I have never learned how to take lecture notes. I had notebooks in high school, of course. I scribbled in them when the teacher spoke because I was a nerd and that was my claim to fame, my unfashionable love of learning.
But I didn’t know what I was doing. No one ever showed me how best to break down a lecture or book. This is common. Most high school and college students write what seems important but are rarely satisfied with the result.
It never occurred to me what I had missed until I encountered a college readiness program called Advancement Via Individual Determination (AVID) that is getting rave reviews from teachers. One of its most radical and effective tactics is teaching students the neglected skill of taking notes.
Visiting an AVID class, I realized how much time and energy I had wasted not learning to do this right. Teachers new to AVID have a similar reaction, because our education system and our education schools have not made note-taking a priority.
Fairfax County social studies teacher Eric Welch first tasted the power of thoughtful summarizing at a 2005 AVID summer training on teaching what are called Cornell notes. “I saw that this fed into so many different aspects of learning,” he said. Seven years later, he is the AVID coordinator for J.E.B. Stuart High School, which has become one of the highest-achieving schools in the country with a majority of students from low-income families.
AVID began in 1980 with an English teacher, Mary Catherine Swanson, who was upset that her suburban San Diego school was doing so little to help low-performing students bused in from poor neighborhoods. Her mix of multi-subject tutoring and instruction in note-taking, time management and critical thinking began with 32 students. AVID now has 425,000 students in 48 states, the District and 16 territories and foreign countries. There are AVID programs in Alexandria and in Montgomery, Prince George’s, Fairfax, Loudoun, Anne Arundel and Charles counties.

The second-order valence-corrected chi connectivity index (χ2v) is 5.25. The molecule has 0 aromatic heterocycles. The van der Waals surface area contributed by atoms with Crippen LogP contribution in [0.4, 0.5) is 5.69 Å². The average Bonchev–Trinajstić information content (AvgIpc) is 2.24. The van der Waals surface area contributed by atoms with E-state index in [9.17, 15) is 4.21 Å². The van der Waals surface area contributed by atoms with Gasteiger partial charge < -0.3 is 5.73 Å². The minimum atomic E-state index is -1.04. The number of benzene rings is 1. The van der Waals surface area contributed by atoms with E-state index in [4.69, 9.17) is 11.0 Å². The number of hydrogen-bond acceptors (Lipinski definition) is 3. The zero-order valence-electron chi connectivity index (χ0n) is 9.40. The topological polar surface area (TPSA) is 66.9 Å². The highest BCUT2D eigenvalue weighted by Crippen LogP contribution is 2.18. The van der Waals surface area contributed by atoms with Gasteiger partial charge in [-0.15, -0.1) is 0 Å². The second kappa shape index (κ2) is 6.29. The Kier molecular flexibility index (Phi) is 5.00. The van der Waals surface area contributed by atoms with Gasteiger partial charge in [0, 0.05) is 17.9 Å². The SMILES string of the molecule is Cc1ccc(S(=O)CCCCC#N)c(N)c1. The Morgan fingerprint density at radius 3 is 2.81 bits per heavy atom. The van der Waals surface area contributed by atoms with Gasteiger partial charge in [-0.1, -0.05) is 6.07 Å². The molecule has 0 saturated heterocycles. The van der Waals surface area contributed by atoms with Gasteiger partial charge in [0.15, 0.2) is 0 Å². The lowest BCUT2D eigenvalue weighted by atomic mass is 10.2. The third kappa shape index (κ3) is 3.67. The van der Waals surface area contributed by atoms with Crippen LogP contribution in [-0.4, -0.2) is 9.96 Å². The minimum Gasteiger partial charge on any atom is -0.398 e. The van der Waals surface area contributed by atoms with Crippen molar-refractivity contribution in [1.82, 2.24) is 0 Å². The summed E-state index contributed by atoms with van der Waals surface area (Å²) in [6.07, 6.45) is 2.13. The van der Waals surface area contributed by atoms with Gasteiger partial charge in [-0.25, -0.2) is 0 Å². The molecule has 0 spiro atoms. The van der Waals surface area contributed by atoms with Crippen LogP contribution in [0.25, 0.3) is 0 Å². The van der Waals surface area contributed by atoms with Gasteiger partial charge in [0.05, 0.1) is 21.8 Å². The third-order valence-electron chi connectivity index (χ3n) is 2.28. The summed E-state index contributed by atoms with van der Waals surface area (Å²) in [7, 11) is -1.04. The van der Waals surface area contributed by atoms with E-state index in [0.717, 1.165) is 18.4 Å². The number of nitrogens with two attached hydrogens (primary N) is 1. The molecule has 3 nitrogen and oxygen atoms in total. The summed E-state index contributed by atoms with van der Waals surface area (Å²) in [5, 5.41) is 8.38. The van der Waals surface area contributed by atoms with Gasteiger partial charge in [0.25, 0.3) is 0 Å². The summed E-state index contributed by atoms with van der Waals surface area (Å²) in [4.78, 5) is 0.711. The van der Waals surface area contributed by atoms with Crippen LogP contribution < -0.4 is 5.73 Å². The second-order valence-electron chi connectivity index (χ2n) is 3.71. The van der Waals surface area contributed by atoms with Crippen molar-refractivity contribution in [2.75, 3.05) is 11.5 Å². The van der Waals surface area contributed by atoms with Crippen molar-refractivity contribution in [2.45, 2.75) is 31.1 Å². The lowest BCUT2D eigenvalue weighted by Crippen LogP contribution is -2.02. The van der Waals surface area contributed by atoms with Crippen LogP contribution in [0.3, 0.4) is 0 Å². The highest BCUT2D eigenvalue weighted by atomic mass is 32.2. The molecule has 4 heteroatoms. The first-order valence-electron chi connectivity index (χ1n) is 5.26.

The note-taking system taught by AVID was developed by Cornell University education professor Walter Pauk in 1949. The student divides a sheet of note paper into two columns, the one on the right twice as wide as the one on the left. The student adds a horizontal line about two inches from the bottom of the page.
The student take notes in the right column, using a number of symbols and abbreviations. Questions and key words go in the left column. Afterward, the student reviews the notes, revises and adds questions and a brief summary at the bottom of the page.
The process deepens learning and augments review, but it takes practice and perseverance, qualities not common among the middle school and younger high school students in introductory AVID classes. AVID students have just one class a day with their AVID teacher. The rigor of the rest of the day depends on how much their other teachers — not all of them AVID-trained — reinforce AVID values.
Some teachers hand out worksheets with all the relevant information. Students tell their AVID teachers there is no point taking notes in those classes. The AVID teachers try to persuade their colleagues to change their ways, or suggest their students take Cornell notes on the worksheets.
In his government classes, Welch said, he has had success encouraging note-taking by giving weekly quizzes at which students are allowed to use their Cornell notes. “When they come back from college, they say they learned how much note-taking helps,” he said.
It is too late for me to become a good note-taker, but there is hope the next generation will be better than I was in organizing what they learn in class, and seeing how it all fits together.